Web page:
Fast Settings advice (Looks don't matter)

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falv25
Posts: 4
Joined: Thu Jan 04, 2018 11:15 am

Fast Settings advice (Looks don't matter)

Post by falv25 » Sun Mar 31, 2019 10:49 am

I am printing wedges to fit into cubes so my pens will not slide out. Basic wedge, taller at the front and shorter in the back. Looks don't matter since you only see the front and it is only for my craft room. Weight it has to hold is literally about 10 pens. Getting the angle is the important thing. I have a mini and have been using both ABS & PLA. The wedges use a relatively small amount of material so its been handy using up the end of rolls.

What settings would you recommend I play with to help speed up the prints?

Thanks!

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mwester
Posts: 81
Joined: Sun Nov 26, 2017 8:02 pm

Re: Fast Settings advice (Looks don't matter)

Post by mwester » Sun Mar 31, 2019 11:17 am

You don't say how large they are (i.e. how long a layer takes to print), nor how many you wish to print at once... but those are important considerations.

First, though, if it t'were me, I'd stick with PLA (time to heat up and cool down the bed is much faster than the hotter temps required for ABS). I'd also go with as large a layer height as my nozzle size would allow -- 0.35 for a 0.50 nozzle for example.

It's worth figuring out how much skirt you'll actually need -- check this by watching the second print (so that you account for the filament that's withdrawn when a print is finished). Small parts may need 3 or 4 loops around for the skirt, larger ones only one loop -- these take time and if time is of the essence, don't waste either time nor filament on the skirt.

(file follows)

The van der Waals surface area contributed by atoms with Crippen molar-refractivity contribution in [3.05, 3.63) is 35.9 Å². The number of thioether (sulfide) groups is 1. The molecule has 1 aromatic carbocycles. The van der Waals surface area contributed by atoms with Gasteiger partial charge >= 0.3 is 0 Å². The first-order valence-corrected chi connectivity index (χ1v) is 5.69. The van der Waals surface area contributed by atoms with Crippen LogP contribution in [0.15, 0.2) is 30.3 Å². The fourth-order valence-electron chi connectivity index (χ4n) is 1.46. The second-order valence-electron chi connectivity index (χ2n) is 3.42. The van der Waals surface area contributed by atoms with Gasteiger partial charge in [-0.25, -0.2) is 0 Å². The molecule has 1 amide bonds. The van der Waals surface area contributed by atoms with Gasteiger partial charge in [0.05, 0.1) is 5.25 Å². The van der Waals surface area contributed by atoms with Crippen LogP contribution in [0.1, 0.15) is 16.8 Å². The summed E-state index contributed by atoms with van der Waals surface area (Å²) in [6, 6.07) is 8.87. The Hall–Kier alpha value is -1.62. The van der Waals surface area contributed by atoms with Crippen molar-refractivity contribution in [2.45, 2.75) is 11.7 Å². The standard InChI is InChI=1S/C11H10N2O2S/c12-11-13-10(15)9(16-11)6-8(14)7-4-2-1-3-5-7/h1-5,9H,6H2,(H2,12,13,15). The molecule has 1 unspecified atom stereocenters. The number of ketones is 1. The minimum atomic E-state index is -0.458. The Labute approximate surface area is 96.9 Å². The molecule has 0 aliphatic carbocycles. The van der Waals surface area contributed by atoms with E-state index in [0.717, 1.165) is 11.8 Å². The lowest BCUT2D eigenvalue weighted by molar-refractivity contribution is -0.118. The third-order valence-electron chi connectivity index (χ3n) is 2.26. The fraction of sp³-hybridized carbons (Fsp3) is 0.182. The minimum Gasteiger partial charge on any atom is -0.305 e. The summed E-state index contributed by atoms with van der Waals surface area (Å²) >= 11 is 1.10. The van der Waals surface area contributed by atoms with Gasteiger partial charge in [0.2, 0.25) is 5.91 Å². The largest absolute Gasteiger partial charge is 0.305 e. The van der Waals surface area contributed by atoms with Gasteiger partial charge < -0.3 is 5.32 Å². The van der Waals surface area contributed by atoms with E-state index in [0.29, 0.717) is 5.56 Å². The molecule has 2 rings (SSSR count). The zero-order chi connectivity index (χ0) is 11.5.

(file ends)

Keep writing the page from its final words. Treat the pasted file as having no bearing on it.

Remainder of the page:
Print speed can be tweaked, but in my experience, it's a really iffy business. Depending on the exact filament, and sometimes on the ambient temperature, and sometimes on the roll of a dice, you can get away with a significant speed-up (change the settings in your Cura profiles). The Lulzbot profiles are pretty conservative -- so a small tweak will probably be ok. I wouldn't expect that doubling the speed, though, is going to work...

Finally, you need to consider the time to print the smaller layers -- the slicer will ensure that the filament laid down at the start of the layer is cool enough that the next layer can begin. If the layer is small enough, the slicer will slow down the travel speed for that layer, or just pause, in order to ensure that this is the case. So, if your object is small enough, you can crank up the print speed but Cura will just slow it back down, or add pauses anyway. One way to fix this is to print multiple small objects at the same time -- this ensures that there's effectively enough time on each layer so that the artificial slow-downs don't need to be done.

I'm sure there are other tips and techniques that can be used; these are just the things I've messed with. Although, in my experience, the best solution to long print times has always ended up being patience.

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